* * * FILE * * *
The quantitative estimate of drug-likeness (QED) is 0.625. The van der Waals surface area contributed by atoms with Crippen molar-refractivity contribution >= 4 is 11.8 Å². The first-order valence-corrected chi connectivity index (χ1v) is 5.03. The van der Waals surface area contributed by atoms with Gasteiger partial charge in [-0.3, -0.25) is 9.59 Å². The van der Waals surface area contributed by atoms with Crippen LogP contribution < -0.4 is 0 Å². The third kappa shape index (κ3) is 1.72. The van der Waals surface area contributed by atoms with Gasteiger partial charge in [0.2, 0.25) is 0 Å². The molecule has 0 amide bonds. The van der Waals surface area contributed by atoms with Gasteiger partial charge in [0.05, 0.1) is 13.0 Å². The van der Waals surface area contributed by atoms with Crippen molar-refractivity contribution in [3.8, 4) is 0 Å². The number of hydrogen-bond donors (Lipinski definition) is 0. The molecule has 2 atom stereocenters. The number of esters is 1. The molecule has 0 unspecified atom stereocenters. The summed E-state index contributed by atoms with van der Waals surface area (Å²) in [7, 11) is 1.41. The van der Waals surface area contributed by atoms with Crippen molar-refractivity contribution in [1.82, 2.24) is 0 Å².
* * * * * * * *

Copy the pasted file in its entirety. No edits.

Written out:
The quantitative estimate of drug-likeness (QED) is 0.625. The van der Waals surface area contributed by atoms with Crippen molar-refractivity contribution >= 4 is 11.8 Å². The first-order valence-corrected chi connectivity index (χ1v) is 5.03. The van der Waals surface area contributed by atoms with Gasteiger partial charge in [-0.3, -0.25) is 9.59 Å². The van der Waals surface area contributed by atoms with Crippen LogP contribution < -0.4 is 0 Å². The third kappa shape index (κ3) is 1.72. The van der Waals surface area contributed by atoms with Gasteiger partial charge in [0.2, 0.25) is 0 Å². The molecule has 0 amide bonds. The van der Waals surface area contributed by atoms with Gasteiger partial charge in [0.05, 0.1) is 13.0 Å². The van der Waals surface area contributed by atoms with Crippen molar-refractivity contribution in [3.8, 4) is 0 Å². The number of hydrogen-bond donors (Lipinski definition) is 0. The molecule has 2 atom stereocenters. The number of esters is 1. The molecule has 0 unspecified atom stereocenters. The summed E-state index contributed by atoms with van der Waals surface area (Å²) in [7, 11) is 1.41. The van der Waals surface area contributed by atoms with Crippen molar-refractivity contribution in [1.82, 2.24) is 0 Å².